Mohandas Karamchand Gandhi, born on October 2, 1869 in Porbandar, Gujarat of India, and educated in law at University College, London, was a proponent of the non-violent revolution and practiced it to free India from the British rule. He is known the world over as Mahatma Gandhi, and widely recognized as an apostle of peace and non-violence. The word 'revolution' meant to him, a change, a turning of upside down and a great reversal of conditions. It addressed the fundamental reconstruction, especially forcible substitution by subjects of new ruler or policy for the old.
Gandhi was aware of the historic significance of revolution. 'Nations have progressed both by evolution and revolution,' he said and added that, 'history is more a record of wonderful revolutions than the so-called ordered progresses.’
It was his firm conviction that revolution should be brought about by non-violent means. Referring to the French and Russian revolutions, he observed that these failed to realize the democratic ideas because these were 'fought with the weapons of violence.'
Those, who, with an entirely honest motive, ousted the greedy and the corrupt by using brutal force against them, become in their turn, 'a prey to the disease of the conquered.'
The world, Gandhi held, was sick of armed rebellions. He was of the view that a bloody revolution would not succeed in India for the reason that the masses have no active part and can do no good to them. A successful bloody revolution can only mean further misery for the masses.
A violent revolution eventually ends in the gravitation of power into the hands of the few instead of the many. It invariably gets personalized and deviates to becoming a mere clash of egos, in the process sidelining the main agenda, the concern of the masses. History of violent revolutions has clearly shown that it always has done more harm than good. In Gandhi's own words, 'an eye for an eye ends up making the whole world blind.' History also shows that violence tends towards the concentration of power and ultimately leads to dictatorship.
In an active non-violent revolution, even the weakest can participate without becoming weaker. A non-violent struggle necessarily involves constructive and continuous struggle on a mass. It cannot therefore lead to tamas or darkness or inertia. It means a quickening of the national life. The method of non-violent revolution is not a slow process, but is the swiftest method the world has seen. And it is the surest on achieving the goal, according to Gandhi. To crown it all, it is the noblest way, for it prevents the brutalization of human nature and teaches the people to side voluntarily in favor of truth and justice.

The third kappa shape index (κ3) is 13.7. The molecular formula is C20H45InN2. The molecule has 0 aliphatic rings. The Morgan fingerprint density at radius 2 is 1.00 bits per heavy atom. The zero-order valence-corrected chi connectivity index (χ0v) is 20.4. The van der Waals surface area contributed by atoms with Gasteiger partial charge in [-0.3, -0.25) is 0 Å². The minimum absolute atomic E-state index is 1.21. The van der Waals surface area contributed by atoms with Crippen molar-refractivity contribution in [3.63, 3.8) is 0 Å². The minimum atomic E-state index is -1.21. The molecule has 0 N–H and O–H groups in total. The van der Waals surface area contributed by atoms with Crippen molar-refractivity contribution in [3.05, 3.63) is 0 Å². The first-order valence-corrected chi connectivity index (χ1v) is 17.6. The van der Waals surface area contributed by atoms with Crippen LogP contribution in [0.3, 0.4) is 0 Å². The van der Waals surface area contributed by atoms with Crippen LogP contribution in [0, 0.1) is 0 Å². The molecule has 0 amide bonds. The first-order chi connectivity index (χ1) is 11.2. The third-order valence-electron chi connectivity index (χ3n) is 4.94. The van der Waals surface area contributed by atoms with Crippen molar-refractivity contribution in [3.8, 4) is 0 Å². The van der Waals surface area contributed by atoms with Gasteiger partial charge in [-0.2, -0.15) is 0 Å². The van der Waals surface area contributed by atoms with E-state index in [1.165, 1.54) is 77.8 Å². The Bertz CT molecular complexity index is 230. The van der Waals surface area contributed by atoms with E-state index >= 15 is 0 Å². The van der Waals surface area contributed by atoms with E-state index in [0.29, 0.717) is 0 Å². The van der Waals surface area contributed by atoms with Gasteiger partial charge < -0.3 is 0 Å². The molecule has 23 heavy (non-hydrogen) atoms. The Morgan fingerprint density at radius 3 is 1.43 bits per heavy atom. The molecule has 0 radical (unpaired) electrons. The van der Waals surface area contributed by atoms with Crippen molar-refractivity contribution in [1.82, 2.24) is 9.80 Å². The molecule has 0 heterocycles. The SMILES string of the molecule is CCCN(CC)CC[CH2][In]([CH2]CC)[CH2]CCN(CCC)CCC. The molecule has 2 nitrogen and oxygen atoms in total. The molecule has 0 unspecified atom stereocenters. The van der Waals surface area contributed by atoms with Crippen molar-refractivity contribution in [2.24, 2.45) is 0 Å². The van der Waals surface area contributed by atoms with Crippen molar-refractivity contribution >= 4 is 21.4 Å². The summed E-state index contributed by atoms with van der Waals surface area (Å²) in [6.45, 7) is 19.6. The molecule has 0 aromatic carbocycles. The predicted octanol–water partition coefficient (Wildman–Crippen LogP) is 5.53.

The doctrine of non-violent revolution espoused by Gandhi is not a programme of seizure of power but a programme of transformation of society by resisting the evil.
The Gandhian theory of revolution is based on historical experiences. A study of the French and the Russian revolution proves to the hilt the futility of violent revolutions in achieving the desired objectives. The latest of all revolutions in our nation reiterated the fact that a collective, voluntary and non-violent mass movement of less than 10 days could achieve what a violent revolution of more than 10 years could not muster.
Commenting on the French revolution, Pandit Jawaharlal Nehru once said, 'they achieve wonders, those people of France, until after several years of terrible strain and conflict and as the revolution exhausted its energy it turned on itself and began to eat up its own children. And came the counter-revolution. It not only swallowed up the revolution but also sent common people, who had dared and suffered, back to be ruled by the superior classes. Out of the counter revolution emerged Napoleon, a dictator and an emperor.
Reflecting on the Russian revolution, H. G. Wells observes, 'it proved again the soundness of the principle that a revolution can create nothing that has not been fully discussed, planned, thought-out and explained beforehand. Otherwise, a revolution merely destroys a government, a dynasty, an organization as the case may be. A revolution is an excretory operation not creative one.'
Speaking about violent revolutions to overthrow tyrannical regimes, Richard H. Tawaney says, 'Revolutions, as long and bitter experience reveals, are apt to take their colour from the regime they overthrow.'
The Gandhian pattern of non-violent revolution is a positive and creative one. It has fair prospects of realizing its ideas and aims. It devours neither its own children nor itself. It does not wind up in a new tyranny or dictatorship. It, in fact, paved way for one of the world's largest democracy. It was a solo initiative; an act of perseverance, patience and participation. Gandhi has become a phenomenon for all to appreciate and take heed from.